Helping with Homework
When children have spent a long day in school most simply want to play when they get home and while it is absolutely essential for them to do this, time for homework is important too. Homework consolidates the skills that are learnt in school, giving children a chance to practise things that they might not revisit at school for many weeks or months. Homework gives children a chance to learn and practise skills with a different adult.
Different research studies show different results when it comes to the relationship between pupil achievement and homework. However many parents and teachers would agree that homework is a valuable tool to practise skills learnt in school time. Many would also say that it helps children to develop a responsibility towards their own learning and helps them to become organised and independent learners. These are skills that will support them in their journey into secondary school.
If parents don’t see the importance of homework this can sometimes be mirrored in children’s views and opinions. If a child isn’t enjoying their homework tasks it can be difficult to remain positive about it but it is important to try to do so, otherwise they might have a negative feeling about homework throughout their education.
Homework is an important starting point for developing skills for the working world. There are many jobs that involve research, overtime, additional courses and qualifications and if a young child develops aspirations and has motivation to work hard then they will find these things easier and more enjoyable as they get older and go into the world of work.
What to do if a child is reluctant to do homework
Many children will be reluctant to do their homework at some point in their school life but it’s important that it doesn’t become an ongoing battle. Clear consistent expectations that the work must be completed is important but it is also important to support your child if they are finding the work difficult.
If they are regularly reluctant to do homework it is advisable to talk to your child, and, if possible, their class teacher to find out why. Are they finding the work too difficult? Are they finding it too easy? Are they tired? Have you chosen a good time of day to do the homework? Are they hungry after a long day at school? Or would they just prefer to be doing something else instead? The latter is perhaps the hardest to address but some parents find that a timer helps e.g. when you have done 10 minutes of homework you can have a break and play for 10 minutes then come back and do some more.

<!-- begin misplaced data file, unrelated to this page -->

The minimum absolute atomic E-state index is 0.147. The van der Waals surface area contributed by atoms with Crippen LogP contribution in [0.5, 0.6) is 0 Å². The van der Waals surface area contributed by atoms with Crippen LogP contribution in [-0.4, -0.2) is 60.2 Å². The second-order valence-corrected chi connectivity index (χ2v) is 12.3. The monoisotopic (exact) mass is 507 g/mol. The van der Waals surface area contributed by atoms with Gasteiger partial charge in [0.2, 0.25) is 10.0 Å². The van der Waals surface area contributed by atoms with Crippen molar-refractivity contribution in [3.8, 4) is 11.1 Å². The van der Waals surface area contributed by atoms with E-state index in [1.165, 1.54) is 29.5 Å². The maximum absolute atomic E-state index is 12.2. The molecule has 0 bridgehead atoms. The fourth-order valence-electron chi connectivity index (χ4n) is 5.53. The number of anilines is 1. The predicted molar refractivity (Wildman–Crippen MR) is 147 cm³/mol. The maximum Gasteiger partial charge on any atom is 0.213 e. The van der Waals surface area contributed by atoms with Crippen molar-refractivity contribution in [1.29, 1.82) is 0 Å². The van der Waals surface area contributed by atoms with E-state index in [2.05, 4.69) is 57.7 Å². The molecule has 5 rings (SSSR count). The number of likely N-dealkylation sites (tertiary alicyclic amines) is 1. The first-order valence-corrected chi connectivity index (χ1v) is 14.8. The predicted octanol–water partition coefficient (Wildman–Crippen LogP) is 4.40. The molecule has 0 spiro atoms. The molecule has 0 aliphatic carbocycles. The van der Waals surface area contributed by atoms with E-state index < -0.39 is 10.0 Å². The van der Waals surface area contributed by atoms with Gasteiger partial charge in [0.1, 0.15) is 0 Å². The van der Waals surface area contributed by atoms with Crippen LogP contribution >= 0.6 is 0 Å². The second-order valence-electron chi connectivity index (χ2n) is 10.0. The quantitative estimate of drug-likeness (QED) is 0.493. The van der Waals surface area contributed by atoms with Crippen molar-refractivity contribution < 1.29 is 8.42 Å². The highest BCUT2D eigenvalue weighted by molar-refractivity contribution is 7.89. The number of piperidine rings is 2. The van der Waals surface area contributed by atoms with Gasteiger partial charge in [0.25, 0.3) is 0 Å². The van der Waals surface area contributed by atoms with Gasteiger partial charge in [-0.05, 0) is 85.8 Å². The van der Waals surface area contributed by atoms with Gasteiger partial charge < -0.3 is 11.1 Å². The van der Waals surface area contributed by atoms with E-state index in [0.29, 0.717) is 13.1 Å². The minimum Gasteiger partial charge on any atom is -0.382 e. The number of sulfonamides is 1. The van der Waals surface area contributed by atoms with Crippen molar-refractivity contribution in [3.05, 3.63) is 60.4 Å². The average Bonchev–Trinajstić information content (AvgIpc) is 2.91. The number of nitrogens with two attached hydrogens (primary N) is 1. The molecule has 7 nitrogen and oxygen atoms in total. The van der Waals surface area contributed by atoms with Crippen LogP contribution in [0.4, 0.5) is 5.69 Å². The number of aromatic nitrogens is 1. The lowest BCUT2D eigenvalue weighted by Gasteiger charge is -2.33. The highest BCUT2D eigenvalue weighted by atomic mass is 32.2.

It is important that your child has a comfortable and quiet area to do their homework in so that they can concentrate. Support is important but they might also prefer to do it themselves and show you afterwards.
One of the biggest motivators for children is seeing adults inspired by learning. If books and learning are a part of your family life, then they are more likely to adopt it as part of their life too. You could set yourself a task of doing your own homework alongside your child. You might have always wanted to learn a language for example or to find out more about something you heard on the news.
It also helps if you can find ways to make homework fun! You could do this by turning it into a competition with ‘beat the clock’ by creating a challenge to see how many maths calculations can be done in 3 minutes or, if the homework is reading, try creating different voices and accents for the different characters, dressing up or acting out the story.
Usually, children like learning that is fast paced and they enjoy learning through games and competitions. A timer or stop-watch is a great way to keep things fast paced.
What to do if you don’t understand the homework that has been set
There are many differences between our own schooling and how children learn today. This sometimes makes it difficult for parents to understand their child’s homework. This is quite common and nothing to worry about. Your child’s teacher should be more than happy to show you how to do the homework but it is also important to encourage your child to ask if they are unsure about what to do so they can explain it to you when they get home.
The best way to consolidate learning is by teaching someone else so if your child is able to explain the task to you it will become clearer in their own mind. Many homework tasks involve practising things that have been learnt in school so if your child regularly does not know how to complete their homework it is important to speak to their teacher to find out why this might be the case.
What to do if the homework set is regularly too hard or too easy
The homework your child is set will vary in difficulty but will generally be consolidation of what your child is learning in school or research on a new topic. If your child has mastered a particular technique at school then they may find the homework easier. Practise is still important however. If the homework is too difficult your child might not have fully secured the skill during their lesson time.
If homework is regularly not at the right level then it is important to discuss this with the school. If you have concerns that your child is getting too much homework or worry that they don’t get enough, ask for a copy of the homework policy which should make it clear how much homework is to be expected for each age group.